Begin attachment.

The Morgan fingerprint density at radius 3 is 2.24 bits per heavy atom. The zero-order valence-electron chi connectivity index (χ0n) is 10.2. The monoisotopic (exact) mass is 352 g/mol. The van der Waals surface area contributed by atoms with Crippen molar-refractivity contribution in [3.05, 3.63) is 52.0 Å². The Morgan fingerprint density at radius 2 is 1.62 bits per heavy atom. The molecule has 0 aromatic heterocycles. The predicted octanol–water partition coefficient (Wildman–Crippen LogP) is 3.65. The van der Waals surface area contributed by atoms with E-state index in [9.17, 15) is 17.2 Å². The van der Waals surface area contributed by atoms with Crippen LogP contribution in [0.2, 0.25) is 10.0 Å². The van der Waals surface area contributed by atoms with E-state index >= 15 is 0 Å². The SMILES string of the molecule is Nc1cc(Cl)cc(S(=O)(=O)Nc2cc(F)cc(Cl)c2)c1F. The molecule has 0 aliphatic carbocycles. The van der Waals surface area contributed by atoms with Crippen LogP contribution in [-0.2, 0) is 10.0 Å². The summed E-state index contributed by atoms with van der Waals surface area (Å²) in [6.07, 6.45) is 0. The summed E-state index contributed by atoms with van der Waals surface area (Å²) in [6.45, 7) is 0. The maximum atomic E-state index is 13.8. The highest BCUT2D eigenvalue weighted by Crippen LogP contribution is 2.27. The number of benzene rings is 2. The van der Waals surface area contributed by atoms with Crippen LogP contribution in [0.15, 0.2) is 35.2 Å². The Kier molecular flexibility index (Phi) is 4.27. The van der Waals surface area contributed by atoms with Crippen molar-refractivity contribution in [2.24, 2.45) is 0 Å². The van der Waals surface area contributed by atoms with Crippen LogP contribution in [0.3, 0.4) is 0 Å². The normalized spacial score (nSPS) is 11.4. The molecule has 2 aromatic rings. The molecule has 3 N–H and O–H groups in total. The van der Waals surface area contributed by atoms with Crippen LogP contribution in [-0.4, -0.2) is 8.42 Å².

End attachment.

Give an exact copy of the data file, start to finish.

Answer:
The Morgan fingerprint density at radius 3 is 2.24 bits per heavy atom. The zero-order valence-electron chi connectivity index (χ0n) is 10.2. The monoisotopic (exact) mass is 352 g/mol. The van der Waals surface area contributed by atoms with Crippen molar-refractivity contribution in [3.05, 3.63) is 52.0 Å². The Morgan fingerprint density at radius 2 is 1.62 bits per heavy atom. The molecule has 0 aromatic heterocycles. The predicted octanol–water partition coefficient (Wildman–Crippen LogP) is 3.65. The van der Waals surface area contributed by atoms with E-state index in [9.17, 15) is 17.2 Å². The van der Waals surface area contributed by atoms with Crippen LogP contribution in [0.2, 0.25) is 10.0 Å². The van der Waals surface area contributed by atoms with E-state index >= 15 is 0 Å². The SMILES string of the molecule is Nc1cc(Cl)cc(S(=O)(=O)Nc2cc(F)cc(Cl)c2)c1F. The molecule has 0 aliphatic carbocycles. The van der Waals surface area contributed by atoms with Crippen LogP contribution in [-0.2, 0) is 10.0 Å². The summed E-state index contributed by atoms with van der Waals surface area (Å²) in [6.07, 6.45) is 0. The summed E-state index contributed by atoms with van der Waals surface area (Å²) in [6.45, 7) is 0. The maximum atomic E-state index is 13.8. The highest BCUT2D eigenvalue weighted by Crippen LogP contribution is 2.27. The number of benzene rings is 2. The van der Waals surface area contributed by atoms with Crippen LogP contribution in [0.15, 0.2) is 35.2 Å². The Kier molecular flexibility index (Phi) is 4.27. The van der Waals surface area contributed by atoms with Crippen molar-refractivity contribution in [2.24, 2.45) is 0 Å². The van der Waals surface area contributed by atoms with Crippen LogP contribution in [0.3, 0.4) is 0 Å². The normalized spacial score (nSPS) is 11.4. The molecule has 2 aromatic rings. The molecule has 3 N–H and O–H groups in total. The van der Waals surface area contributed by atoms with Crippen LogP contribution in [-0.4, -0.2) is 8.42 Å².